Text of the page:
Under the Hood

New Research Reveals Parkinson's May Start Before Birth

According to a new research made by Cedars-Sinai, people who develop Parkinson’s disease before they reach the age of 50 may have been born with brain cells that are disordered, which went undetected for decades. Following this, the research also pointed to a drug that can potentially curb the disease and help stop it.

Life-Changing Neurological Diseases

Parkinson’s, which is a common neurological disease for people aged 50 and over, occurs when the brain neurons that make dopamine (which besides making us feel good, also help coordinate muscle movement) become impaired and then die. This then leads to slowness of movement, loss of balance and tremors that continue to get worse over time. Per statistics, at least 500,000 people in the U.S. are diagnosed with the condition at an annual level, with the numbers steadily rising.

And while most of the people diagnosed are 60 or older, there’s a small portion (around 10 percent) that get diagnosed between the ages 21 and 50. The new study focuses on them and why they get the disease pretty early.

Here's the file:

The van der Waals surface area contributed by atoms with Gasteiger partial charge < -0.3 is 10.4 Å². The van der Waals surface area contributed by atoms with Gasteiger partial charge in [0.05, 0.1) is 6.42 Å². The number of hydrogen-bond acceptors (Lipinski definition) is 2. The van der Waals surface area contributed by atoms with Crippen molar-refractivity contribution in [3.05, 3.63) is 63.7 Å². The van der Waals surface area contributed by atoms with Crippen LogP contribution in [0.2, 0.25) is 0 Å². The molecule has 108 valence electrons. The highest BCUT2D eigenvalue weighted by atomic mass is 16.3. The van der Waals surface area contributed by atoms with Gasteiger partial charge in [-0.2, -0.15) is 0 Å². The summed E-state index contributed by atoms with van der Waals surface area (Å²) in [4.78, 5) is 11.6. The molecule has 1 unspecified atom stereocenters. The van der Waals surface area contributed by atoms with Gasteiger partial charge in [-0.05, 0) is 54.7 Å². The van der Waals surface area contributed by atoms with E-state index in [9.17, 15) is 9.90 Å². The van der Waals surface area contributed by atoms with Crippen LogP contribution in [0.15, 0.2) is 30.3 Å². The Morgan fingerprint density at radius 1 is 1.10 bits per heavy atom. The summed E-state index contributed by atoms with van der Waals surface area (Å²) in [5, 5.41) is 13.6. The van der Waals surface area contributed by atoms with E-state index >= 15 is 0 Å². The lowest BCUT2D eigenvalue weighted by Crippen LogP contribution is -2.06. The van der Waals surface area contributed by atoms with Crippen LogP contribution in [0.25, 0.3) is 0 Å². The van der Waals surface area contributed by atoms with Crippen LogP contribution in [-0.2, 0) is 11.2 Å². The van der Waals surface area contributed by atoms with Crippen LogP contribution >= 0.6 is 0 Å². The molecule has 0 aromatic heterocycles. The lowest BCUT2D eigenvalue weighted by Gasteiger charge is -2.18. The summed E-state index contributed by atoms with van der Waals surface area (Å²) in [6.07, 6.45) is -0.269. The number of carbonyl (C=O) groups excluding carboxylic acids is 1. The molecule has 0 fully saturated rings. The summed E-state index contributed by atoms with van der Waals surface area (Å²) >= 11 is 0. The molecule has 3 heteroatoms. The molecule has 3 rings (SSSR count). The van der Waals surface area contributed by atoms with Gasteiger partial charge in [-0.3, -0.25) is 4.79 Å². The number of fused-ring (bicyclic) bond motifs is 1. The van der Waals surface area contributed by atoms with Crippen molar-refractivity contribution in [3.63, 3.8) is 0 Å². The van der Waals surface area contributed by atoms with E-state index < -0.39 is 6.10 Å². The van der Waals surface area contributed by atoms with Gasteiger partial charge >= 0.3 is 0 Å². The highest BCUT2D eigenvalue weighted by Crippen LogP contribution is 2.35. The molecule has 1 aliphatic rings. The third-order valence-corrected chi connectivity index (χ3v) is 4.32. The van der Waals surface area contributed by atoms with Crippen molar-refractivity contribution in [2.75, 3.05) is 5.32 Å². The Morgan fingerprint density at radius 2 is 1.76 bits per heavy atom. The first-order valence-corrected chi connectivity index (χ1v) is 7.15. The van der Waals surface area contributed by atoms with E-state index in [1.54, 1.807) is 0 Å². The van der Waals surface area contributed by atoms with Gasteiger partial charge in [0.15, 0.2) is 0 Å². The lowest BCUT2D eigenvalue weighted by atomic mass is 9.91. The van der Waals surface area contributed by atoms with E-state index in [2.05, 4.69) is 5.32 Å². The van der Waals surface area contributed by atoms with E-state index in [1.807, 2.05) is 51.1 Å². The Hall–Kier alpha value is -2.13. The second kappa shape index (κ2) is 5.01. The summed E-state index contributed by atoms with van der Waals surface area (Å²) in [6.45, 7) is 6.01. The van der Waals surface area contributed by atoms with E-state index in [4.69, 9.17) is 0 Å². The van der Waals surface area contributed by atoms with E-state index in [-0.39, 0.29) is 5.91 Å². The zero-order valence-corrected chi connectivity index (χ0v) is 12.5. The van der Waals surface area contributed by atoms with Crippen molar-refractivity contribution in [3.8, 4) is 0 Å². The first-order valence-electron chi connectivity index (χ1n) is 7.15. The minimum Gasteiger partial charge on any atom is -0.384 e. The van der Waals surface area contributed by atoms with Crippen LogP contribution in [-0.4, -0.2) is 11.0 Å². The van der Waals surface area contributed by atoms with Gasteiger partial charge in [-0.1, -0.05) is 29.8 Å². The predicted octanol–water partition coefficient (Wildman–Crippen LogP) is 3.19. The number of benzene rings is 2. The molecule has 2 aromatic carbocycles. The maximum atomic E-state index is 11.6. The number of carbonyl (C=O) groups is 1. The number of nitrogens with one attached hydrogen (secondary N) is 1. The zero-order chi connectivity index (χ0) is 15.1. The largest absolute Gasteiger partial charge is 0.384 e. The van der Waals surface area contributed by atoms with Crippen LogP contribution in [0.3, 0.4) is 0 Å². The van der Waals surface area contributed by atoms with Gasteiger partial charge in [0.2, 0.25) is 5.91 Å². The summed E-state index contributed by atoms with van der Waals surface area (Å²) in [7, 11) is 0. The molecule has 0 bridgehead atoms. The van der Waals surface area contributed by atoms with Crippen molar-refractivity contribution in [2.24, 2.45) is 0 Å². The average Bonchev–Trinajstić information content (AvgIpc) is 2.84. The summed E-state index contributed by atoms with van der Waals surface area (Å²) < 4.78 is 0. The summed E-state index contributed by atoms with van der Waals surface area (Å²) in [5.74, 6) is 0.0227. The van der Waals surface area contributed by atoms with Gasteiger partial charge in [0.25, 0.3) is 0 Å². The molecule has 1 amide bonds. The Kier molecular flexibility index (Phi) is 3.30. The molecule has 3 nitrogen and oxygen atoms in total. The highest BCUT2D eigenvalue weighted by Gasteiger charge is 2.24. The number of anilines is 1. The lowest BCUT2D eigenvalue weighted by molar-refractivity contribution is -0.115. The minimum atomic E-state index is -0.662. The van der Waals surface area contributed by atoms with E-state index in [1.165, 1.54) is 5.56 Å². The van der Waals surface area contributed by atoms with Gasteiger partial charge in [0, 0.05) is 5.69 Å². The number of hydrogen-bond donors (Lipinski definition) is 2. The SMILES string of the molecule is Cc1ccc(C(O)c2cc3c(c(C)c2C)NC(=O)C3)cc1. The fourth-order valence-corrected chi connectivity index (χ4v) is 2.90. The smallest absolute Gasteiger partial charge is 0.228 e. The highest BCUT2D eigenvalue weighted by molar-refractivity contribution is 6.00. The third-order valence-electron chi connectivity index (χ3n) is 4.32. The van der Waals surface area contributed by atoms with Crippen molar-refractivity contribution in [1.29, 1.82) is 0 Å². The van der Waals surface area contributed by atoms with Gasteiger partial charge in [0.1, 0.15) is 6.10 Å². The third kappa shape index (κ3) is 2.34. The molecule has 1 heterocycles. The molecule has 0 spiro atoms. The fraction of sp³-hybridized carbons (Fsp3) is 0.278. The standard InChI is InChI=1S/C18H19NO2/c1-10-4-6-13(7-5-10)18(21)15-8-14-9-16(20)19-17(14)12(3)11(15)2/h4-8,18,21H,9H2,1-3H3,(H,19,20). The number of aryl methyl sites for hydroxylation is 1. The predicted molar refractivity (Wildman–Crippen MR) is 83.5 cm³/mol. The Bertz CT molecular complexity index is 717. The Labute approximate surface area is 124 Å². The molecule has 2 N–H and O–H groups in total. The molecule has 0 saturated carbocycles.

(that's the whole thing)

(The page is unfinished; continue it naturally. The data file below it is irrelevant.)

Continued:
"Young-onset Parkinson's is especially heartbreaking because it strikes people at the prime of life. This exciting new research provides hope that one day we may be able to detect and take early action to prevent this disease in at-risk individuals,” Michele Tagliati, director of the Movement Disorders Program, vice chair and professor in the Department of Neurology at Cedars-Sinai and a co-author of the study, said.

To do the study, the researchers reportedly gathered special stem cells known as induced pluripotent stem cells (iPSCs), which are from young people that have been diagnosed with Parkinson’s. These were then used to produce dopamine neurons from every patient, which were then analyzed.

From there, the scientists were able to detect two abnormalities: malfunctioning lysosomes and accumulation of a protein called alpha-synuclein, both of which have caused Parkinson’s symptoms to emerge early.

Following this, the team plans on investigating how PEP005 can be delivered to the brain to potentially treat the symptoms, or even completely prevent young-onset Parkinson’s disease. The team also plans on investigating whether these abnormalities can be found in other types of Parkinson’s.

Parkinson's breakthrough Researchers found that cognitive and motor functions are compromised in patients with Parkinson's disease causing neural-firing abnormalities. Photo courtesy of Nicolas Henri Jacob

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